“During the holidays there are a lot of people without their families here and you feel a bit of pressure to make everybody feel wanted. I want to make sure everybody is having fun. I take a lot of pride in that but sometimes there’s nothing you can do. I’m an extremely strict server. I have no problem cutting people off and asking them to leave. It’s a lot of pressure being a bartender. It’s emotionally and physically draining. You’re everyone’s psychiatrist. The struggle is real some days. For anyone who thinks bartending is an easy job, it’s not. You’ve got to be tough.”

Andrea still sews and does alterations. “I don’t advertise because I can’t keep up. I’m doing it at least 15 hours a week while also tending bar at Kochevar’s and the Brown Lab on the mountain. “I’m not in love with sewing but I’m really good at it,” she smiles. “I made the Flauschink crowns and scepters twice and made the new capes.” Andrea made the red velvet curtains gracing Kochevar’s windows as well. “I’ve tried to stay involved in the community as much as I can,” she says.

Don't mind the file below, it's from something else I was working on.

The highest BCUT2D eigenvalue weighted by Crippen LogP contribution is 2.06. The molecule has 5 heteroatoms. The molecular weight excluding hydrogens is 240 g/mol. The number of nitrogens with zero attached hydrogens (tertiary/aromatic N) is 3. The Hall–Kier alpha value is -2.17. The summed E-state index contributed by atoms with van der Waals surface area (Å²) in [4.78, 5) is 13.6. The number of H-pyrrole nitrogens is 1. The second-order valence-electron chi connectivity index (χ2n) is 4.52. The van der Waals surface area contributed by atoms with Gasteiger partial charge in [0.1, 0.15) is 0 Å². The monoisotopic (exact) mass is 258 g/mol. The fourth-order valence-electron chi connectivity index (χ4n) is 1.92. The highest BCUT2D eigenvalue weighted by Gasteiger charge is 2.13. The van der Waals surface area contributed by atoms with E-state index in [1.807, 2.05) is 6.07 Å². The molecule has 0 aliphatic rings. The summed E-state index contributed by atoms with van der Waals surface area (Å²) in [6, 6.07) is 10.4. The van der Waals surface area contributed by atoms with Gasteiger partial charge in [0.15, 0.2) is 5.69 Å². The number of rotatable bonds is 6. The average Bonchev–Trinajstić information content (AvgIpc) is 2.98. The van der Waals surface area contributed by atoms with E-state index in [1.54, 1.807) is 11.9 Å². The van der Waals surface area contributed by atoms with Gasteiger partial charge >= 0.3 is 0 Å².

The huntress is also choreographing a couple of dances in Move the Butte for this February’s performances. “‘I’m really excited about this. I’ve been dancing my whole life. I’ve had dancing lessons and gymnastics from my childhood and taught jazz dance classes after high school.” This is her fifth year with Move the Butte and for the 2020 show she’s created an all-male dance with a dozen guys working it. “It’s gonna be so awesome. I like to push the envelope and make people feel a little uncomfortable. I’m always doing something borderline inappropriate in dance,” she laughs.

“Just like everybody else, I’ve thought about leaving Crested Butte a million times but I have figured it out here and my quality of life is good. I do something outside every single day, I get to be in nature every day, “ says the multi-faceted bartendress-huntress.”I’m just trying to live life to the fullest.”